AI; Ambivalent Inspections – Jakob Henselmans
Something strange happens to the work of writing blog-style about AI, when it is now easier to do so by just going to www.chat.openai.com, commanding “a blog-style text about AI,” and finding an essay before you, faster than you can wink – literally. My partner, also an academic, now uses it to quickly summarize dense texts, and her work speed increased noticeably. I myself am more hesitant to jump in, though I cannot tie it to anything more sophisticated then an old-school mind-routine that says that ‘doing the work yourself’ (which you never really do, of course) is somehow better. But such fantasies are fraying now; now that ‘yourself’ is so much divided between computer servers and online spaces; ‘work’ has none of its traditional registers of discourse and aesthetics anymore (an algorithm that takes .5 seconds to finish an essay – can that still be called work?); and ‘doing’ has seemingly lost all of its durational implication. When it comes to asking an AI to write about AI (which I did not do here; this what you’re reading is not that), that age-old command that takes value from “doing the work yourself” has lost about all of its meaning and matter to code commands.
Apparently, the papers teach me, it is the sphere of ‘work’ that ChatGPT now eclipses in high schools too, so that a whole flurry of directors, teachers, education specialists, pedagogues and medical people have recently mobilized themselves before journalists’ cameras; to say something ‘important’ about how being online has made everything bad, how being together has never been the same, and how the ‘work’ of students at home can now no longer be monitored for its ‘authenticity’ (which means, its not-bot-ness). It’s always surprising how steadily those same vectors that are thrown up time and again at every new turn crisis takes: work (its revolution or downfall), control (the monitoring of work or work-that-fails) and authenticity (the law that says what is real and meant and done by human hand – and what is not).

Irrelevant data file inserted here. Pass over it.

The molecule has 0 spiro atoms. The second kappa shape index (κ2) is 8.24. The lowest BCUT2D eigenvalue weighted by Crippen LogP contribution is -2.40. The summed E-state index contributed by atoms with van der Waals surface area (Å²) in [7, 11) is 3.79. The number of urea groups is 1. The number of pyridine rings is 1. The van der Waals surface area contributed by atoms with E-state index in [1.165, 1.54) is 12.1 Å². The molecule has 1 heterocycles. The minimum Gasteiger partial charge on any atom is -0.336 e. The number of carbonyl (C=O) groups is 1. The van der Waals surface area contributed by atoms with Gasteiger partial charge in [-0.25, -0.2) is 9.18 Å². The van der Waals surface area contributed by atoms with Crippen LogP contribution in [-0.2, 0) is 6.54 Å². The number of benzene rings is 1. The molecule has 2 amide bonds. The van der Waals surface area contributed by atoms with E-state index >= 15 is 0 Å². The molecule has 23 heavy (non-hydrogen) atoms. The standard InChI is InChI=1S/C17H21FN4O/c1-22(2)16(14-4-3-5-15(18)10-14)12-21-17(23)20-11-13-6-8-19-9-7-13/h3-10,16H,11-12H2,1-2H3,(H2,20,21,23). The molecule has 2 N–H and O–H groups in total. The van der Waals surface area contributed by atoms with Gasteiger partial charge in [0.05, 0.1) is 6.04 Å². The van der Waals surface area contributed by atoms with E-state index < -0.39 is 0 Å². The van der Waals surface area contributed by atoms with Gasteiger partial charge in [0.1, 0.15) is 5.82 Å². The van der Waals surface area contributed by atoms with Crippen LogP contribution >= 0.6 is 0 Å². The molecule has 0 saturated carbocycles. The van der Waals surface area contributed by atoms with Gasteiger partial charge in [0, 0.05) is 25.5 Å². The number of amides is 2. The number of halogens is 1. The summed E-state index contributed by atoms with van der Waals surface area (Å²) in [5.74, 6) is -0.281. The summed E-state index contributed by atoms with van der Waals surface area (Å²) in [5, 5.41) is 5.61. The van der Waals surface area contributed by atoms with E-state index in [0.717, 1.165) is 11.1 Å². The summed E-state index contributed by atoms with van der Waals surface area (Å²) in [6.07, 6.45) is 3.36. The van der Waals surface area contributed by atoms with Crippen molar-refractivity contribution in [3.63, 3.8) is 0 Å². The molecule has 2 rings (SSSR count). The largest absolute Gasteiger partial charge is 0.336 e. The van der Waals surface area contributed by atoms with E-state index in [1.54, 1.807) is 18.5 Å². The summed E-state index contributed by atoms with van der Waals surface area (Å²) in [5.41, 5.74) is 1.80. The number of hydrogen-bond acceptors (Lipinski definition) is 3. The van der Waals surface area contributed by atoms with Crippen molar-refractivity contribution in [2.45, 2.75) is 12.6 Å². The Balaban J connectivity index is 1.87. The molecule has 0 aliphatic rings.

Strange, too, then, how at the turn of what would be a supposedly new paradigm, it is suddenly the loss of the school’s age-old panopticon construction – one that we’re long passed, common sense tells us – that seems now suddenly mourned by the teacher that cannot anymore verify the bot from the boy. In the end, as it turns out again, it is always the current construction – the infrastructures of affect and shared sentiment we seemingly shared all along, the material practices of control we were apparently so used to we forgot we had them – that becomes the real star when some other star’s thrown up or taken down. Rather than questioning the good provenance and ethics of AI, the new crisis or revolution that it is or is not, and instead of hiding behind the shelter of newness or crisis to prevent talking about that what’s already there, we might look to towards the common sense and communal practice that it exposes simply by being, and find there the openness in our ambivalences; the things that we would want to change anyways.